The largest town of Kumania is Sara or Saray, which was large and of great renown, but has been ravaged, and almost entirely destroyed by the Tartars, who took it by storm. It is obvious, that Haitho here describes that part of the empire of the Mongals which was subject to Baatu-khan. The Euxine or Black Sea, he calls the Great Sea.

This was the court of the prince, the son of Baatu-Khan; he had six wives, each of whom possessed a palace of her own, some houses, and a great number of chariots, some of them very large, being drawn by a team of twenty-two oxen harnessed in pairs. Sartach received the envoys of the King of France very graciously, and seeing their poverty, he supplied them with all that they required.

There is another commander under Baatu-khan, called Berta or Berca, who pastures his flocks towards the Iron-gate, or Derbent, through which lies the passage of all the Saracens or Mahometans who come from Persia and Turkey, to pay their gifts and tributes to Baatu, and who make presents to Berta in their way.

This obviously refers to the canal of communication between the sea of Azoph and the Euxine. Called likewise Soldeya, Soldadia and Sogdat, now Sudak. Sartach was the son of Baatu-khan.

His residence lies in the way through which the Russians, Walachians, Bulgarians of the lesser Bulgaria, the Soldaians, or Christians of Casaria, the Kerkis, Alanians, and other Christians have to pass in their way with gifts or tribute to the court of his father Baatu-khan; and by this means Sartach is more connected with the Christians than any of the rest, yet when the Saracens or Mahometans bring their gifts, they are sooner dispatched.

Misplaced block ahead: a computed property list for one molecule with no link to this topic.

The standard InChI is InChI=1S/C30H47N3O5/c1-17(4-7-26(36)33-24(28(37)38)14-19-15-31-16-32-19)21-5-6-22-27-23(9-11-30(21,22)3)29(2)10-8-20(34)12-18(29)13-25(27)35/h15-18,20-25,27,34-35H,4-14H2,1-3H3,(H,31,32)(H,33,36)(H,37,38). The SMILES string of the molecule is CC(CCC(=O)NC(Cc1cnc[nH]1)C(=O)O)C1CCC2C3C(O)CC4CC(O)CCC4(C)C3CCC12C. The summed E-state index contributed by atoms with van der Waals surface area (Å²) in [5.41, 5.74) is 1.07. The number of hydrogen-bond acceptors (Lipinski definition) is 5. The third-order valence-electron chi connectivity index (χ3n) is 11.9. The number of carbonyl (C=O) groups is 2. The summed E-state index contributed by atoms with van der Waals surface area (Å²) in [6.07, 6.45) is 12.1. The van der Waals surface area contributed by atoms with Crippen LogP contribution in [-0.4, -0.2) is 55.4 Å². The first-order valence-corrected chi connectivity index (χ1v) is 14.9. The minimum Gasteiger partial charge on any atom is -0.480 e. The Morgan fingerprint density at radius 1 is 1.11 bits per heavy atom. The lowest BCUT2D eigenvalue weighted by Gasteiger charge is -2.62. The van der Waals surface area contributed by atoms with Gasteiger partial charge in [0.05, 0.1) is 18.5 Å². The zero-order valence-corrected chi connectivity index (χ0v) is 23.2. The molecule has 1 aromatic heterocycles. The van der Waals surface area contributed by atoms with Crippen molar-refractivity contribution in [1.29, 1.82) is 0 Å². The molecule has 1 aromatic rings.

On the death of Zingis-chan, the dukes assembled and elected his son Occoday, Ugadai, or Oktai-khan, emperor in his place; who immediately, in a council of the nobles, divided the army, and sent Bathy, or Baatu-khan, who was next in authority, against the land of Altissodan and the country of the Bissermini , who were Saracens, though they spoke the language of the Comanians.

Alsara is Al-seray, which was built by Baatu-khan, on the Achtuba, a branch of the Volga. Forst. Probably Holagu-khan, to whom all Persia was in subjection, quite to Syria. Forst. Ukakah, Grikhata, Khorkang, or Urghenz on the Gihon. Forst. Bereke-khan. Forst. This probably refers to the Constantinopolitan or Greek emperor; his dominions being called Roum in the east to the present day.